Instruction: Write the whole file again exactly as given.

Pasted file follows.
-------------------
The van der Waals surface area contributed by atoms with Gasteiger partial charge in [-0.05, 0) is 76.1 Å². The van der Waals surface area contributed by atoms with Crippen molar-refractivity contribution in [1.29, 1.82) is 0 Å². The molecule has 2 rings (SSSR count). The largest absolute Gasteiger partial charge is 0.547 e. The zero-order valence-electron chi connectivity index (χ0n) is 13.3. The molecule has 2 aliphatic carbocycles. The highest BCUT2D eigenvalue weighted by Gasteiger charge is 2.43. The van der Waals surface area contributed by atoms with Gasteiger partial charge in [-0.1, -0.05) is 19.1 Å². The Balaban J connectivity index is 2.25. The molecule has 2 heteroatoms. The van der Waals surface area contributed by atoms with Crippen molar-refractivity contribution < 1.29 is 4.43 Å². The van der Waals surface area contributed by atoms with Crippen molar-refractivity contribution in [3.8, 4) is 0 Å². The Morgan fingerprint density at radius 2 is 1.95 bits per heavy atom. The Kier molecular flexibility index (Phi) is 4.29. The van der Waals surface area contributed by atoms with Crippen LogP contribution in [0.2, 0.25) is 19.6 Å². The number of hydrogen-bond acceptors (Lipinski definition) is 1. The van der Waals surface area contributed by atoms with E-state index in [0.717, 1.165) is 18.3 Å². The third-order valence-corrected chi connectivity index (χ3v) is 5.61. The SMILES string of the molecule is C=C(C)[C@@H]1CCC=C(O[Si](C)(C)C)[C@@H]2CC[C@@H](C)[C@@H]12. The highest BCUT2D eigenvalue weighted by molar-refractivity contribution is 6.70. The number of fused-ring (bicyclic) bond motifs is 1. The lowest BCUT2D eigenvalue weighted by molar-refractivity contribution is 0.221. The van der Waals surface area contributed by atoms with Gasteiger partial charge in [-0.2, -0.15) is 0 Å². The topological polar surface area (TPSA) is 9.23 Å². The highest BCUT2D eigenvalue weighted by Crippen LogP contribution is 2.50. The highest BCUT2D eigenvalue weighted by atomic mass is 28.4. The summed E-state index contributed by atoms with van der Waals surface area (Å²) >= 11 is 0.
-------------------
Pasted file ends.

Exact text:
The van der Waals surface area contributed by atoms with Gasteiger partial charge in [-0.05, 0) is 76.1 Å². The van der Waals surface area contributed by atoms with Crippen molar-refractivity contribution in [1.29, 1.82) is 0 Å². The molecule has 2 rings (SSSR count). The largest absolute Gasteiger partial charge is 0.547 e. The zero-order valence-electron chi connectivity index (χ0n) is 13.3. The molecule has 2 aliphatic carbocycles. The highest BCUT2D eigenvalue weighted by Gasteiger charge is 2.43. The van der Waals surface area contributed by atoms with Gasteiger partial charge in [-0.1, -0.05) is 19.1 Å². The Balaban J connectivity index is 2.25. The molecule has 2 heteroatoms. The van der Waals surface area contributed by atoms with Crippen molar-refractivity contribution < 1.29 is 4.43 Å². The van der Waals surface area contributed by atoms with Crippen molar-refractivity contribution in [3.8, 4) is 0 Å². The Morgan fingerprint density at radius 2 is 1.95 bits per heavy atom. The Kier molecular flexibility index (Phi) is 4.29. The van der Waals surface area contributed by atoms with Crippen LogP contribution in [0.2, 0.25) is 19.6 Å². The number of hydrogen-bond acceptors (Lipinski definition) is 1. The van der Waals surface area contributed by atoms with E-state index in [0.717, 1.165) is 18.3 Å². The third-order valence-corrected chi connectivity index (χ3v) is 5.61. The SMILES string of the molecule is C=C(C)[C@@H]1CCC=C(O[Si](C)(C)C)[C@@H]2CC[C@@H](C)[C@@H]12. The highest BCUT2D eigenvalue weighted by molar-refractivity contribution is 6.70. The number of fused-ring (bicyclic) bond motifs is 1. The lowest BCUT2D eigenvalue weighted by molar-refractivity contribution is 0.221. The van der Waals surface area contributed by atoms with Gasteiger partial charge in [-0.2, -0.15) is 0 Å². The topological polar surface area (TPSA) is 9.23 Å². The highest BCUT2D eigenvalue weighted by Crippen LogP contribution is 2.50. The highest BCUT2D eigenvalue weighted by atomic mass is 28.4. The summed E-state index contributed by atoms with van der Waals surface area (Å²) >= 11 is 0.